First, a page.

A little weekend frost

7 am temperatures predicted for Sunday morning, showing a large area of 30s from Lake Mille Lacs to Taylor’s Falls, northward to Duluth, Tower and Embarrass, where a rare, late-August frost can’t be ruled out. Chilly weather extends as far south as Iowa, where more 30s can’t be ruled out. The “urban heat island” (more industry, concrete/asphalt) should keep temperatures in the Twin Cities metro area no cooler than 40-43 degrees.

I was debating one more mad dash up to the cabin on Pelican Lake, one more chance to check out “Elvis” at Breezy Point (I swear it really might be the real Elvis swooning out there on the dock). But the more I look at the weather maps the more inclined I am to stay put, loiter here in the metro, maybe check out the State Fair while it’s cool, comfortable, more like late September.

Yes, I’ll say it again: if you like your State Fair strolls cool and pleasant, with just a hint of an autumnal bite in the air, a dash of crisp, crackling and cool, you’ll enjoy this upcoming weekend. You may even need a light jacket or sweatshirt – morning temperatures will hold in the 50s, reluctantly reaching the 60s by afternoon. It still looks like Sunday will be the nicer day of the weekend with more sun and less wind, high temperatures peaking in the mid to upper 60s.

We will see a nice warming trend next week, temperatures recovering to near 80 by midweek, even a chance of some low 80s for Labor Day weekend. Long-range guidance would have you believe we’ll see a run of 80s, even a few 90s (!) the second full week of September. I know – very odd. With the exception of a fleeting shower later today, again next Wednesday, it’s a basically dry forecast for the next 7-10 days. If you need an extended dry spell for yard work, field work, construction, painting – whatever – take advantage of this relatively quiet spell. No downpours, no freakish EF0 tornadoes hovering over downtown – yes, I think we’ve seen our excitement for the month.

Sunday F-F-Frost? I know, it’s way too early. We’re barely two months past the Summer Solstice! How ’bout a little mercy? Well, I’m afraid we have many of the ingredients necessary for a late August frost – a fresh transfusion of dry, Canadian air, a bubble of high pressure directly above Minnesota, resulting in little or no wind at ground-level by Sunday morning.

Some of the coldest nooks and crannies of northern Minnesota (and northwest Wisconsin) could experience a brief frost – from Tower to Sandstone, Hinckley and Hayward, WI. I want to stress that MOST of the us will not see a frost, but I have a feeling that some of the coldest nooks and crannies up north are going to come within 2-3 degrees of freezing Sunday morning. That said, by late afternoon those same towns will be more than 30 degrees warmer, with highs in the 60s. Good grief – we just careen, ricochet, from one extreme to the next.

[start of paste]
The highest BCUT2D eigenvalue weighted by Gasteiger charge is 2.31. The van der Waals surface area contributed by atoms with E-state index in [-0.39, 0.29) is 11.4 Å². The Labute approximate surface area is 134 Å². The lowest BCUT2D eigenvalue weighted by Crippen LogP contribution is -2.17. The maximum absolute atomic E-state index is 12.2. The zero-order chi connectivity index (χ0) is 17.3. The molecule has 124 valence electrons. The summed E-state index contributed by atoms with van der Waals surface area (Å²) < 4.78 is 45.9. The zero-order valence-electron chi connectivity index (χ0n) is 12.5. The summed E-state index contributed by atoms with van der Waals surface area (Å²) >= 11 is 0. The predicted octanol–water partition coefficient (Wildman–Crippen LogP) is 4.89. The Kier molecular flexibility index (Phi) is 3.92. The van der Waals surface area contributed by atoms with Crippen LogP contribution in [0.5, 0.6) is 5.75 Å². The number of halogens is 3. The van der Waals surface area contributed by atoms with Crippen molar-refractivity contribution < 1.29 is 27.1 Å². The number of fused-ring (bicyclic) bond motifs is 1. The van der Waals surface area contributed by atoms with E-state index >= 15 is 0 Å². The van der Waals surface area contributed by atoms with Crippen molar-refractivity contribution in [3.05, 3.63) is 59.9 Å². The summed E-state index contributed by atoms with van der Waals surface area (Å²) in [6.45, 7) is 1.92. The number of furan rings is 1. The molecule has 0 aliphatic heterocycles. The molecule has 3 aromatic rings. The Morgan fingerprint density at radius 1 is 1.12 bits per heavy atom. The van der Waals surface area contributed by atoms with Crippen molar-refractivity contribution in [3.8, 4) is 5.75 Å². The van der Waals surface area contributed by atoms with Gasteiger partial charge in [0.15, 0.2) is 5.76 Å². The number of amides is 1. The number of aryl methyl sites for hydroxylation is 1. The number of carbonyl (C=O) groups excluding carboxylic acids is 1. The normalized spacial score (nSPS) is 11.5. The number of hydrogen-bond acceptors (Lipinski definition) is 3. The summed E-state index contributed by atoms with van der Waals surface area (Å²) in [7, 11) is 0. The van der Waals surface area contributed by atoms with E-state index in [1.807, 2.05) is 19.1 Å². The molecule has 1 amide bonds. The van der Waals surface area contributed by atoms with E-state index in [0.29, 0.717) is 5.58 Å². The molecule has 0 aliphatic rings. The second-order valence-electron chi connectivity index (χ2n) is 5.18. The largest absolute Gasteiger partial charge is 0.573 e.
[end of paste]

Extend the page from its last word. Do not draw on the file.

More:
The arrival of this surge of sweatshirt-worthy Canadian chill will set off more clouds today, especially by afternoon, and a fleeting shower is possible, but instability and moisture is marginal for any thundershower activity. If you’re heading out to the State Fair I wouldn’t worry too much – just make sure you can duck into a building (preferably one with heart-healthy food) if the sky opens up for 30 minutes or so.

WRF/NMM Model showing predicted rainfall later today, from 1 pm to 7 pm. A southbound cool front will spark a few instability showers, even a clap of thunder – nothing terribly heavy or severe is expected right now.

Drought Monitor, latest update. Conditions are improving with our recent heavy/regular rains. Last week 14.4% of Minnesota was suffering through a moderate drought. Now that number is down to 7.5% of the state. The region of extreme drought that was showing up north/east of St. Paul, in Chisago county, has disappeared, thanks to recent downpours. Even so, half the state is still too dry, and I don’t see any significant rain looking out the next week to 10 days.

Rainfall Statistics for August

Twin Cities: 6.35” (2.9″ wetter than average) Temperatures for the month running half a degree cooler than average

St. Cloud: 5.08” (1.77 wetter than average). Temperatures for the month running .7 degrees cooler than average


“The two cities were separated only by a thin well-bridged river; their tails curling over the banks met and mingled, and at the juncture, under the jealous eye of each, lay, every fall, the State Fair. Because of its advantageous position, and because of the agricultural eminence of the state, the fair was one of the most magnificent in America. There were immense exhibits of grain, livestock and farming machinery; there were horse races and automobile races and, lately, aeroplanes that really left the ground; there was a tumultuous Midway with Coney Island thrillers to whirl you through space…”

– From A Night at the Fair, by F. Scott Fitzgerald, 1921.


Minnesota State Fair Statistics
(thanks to Pete Boulay at the MN State Climate Office)

Hottest: August 24, 2003: 97 F.

Coldest: September 1, 1974: 36 F.

Wettest: 1977 (9.48″ rain reported during the length of the fair)

Closest tornado: June 14, 1981. The “Har Mar Tornado” passed 1 mile north of the fairgrounds.

Strongest winds: August 20, 1904 (wind gusted to 110 mph. at the St. Paul Weather Bureau before the anemometer blew away! Winds would have been comparable at the state fairgrounds).

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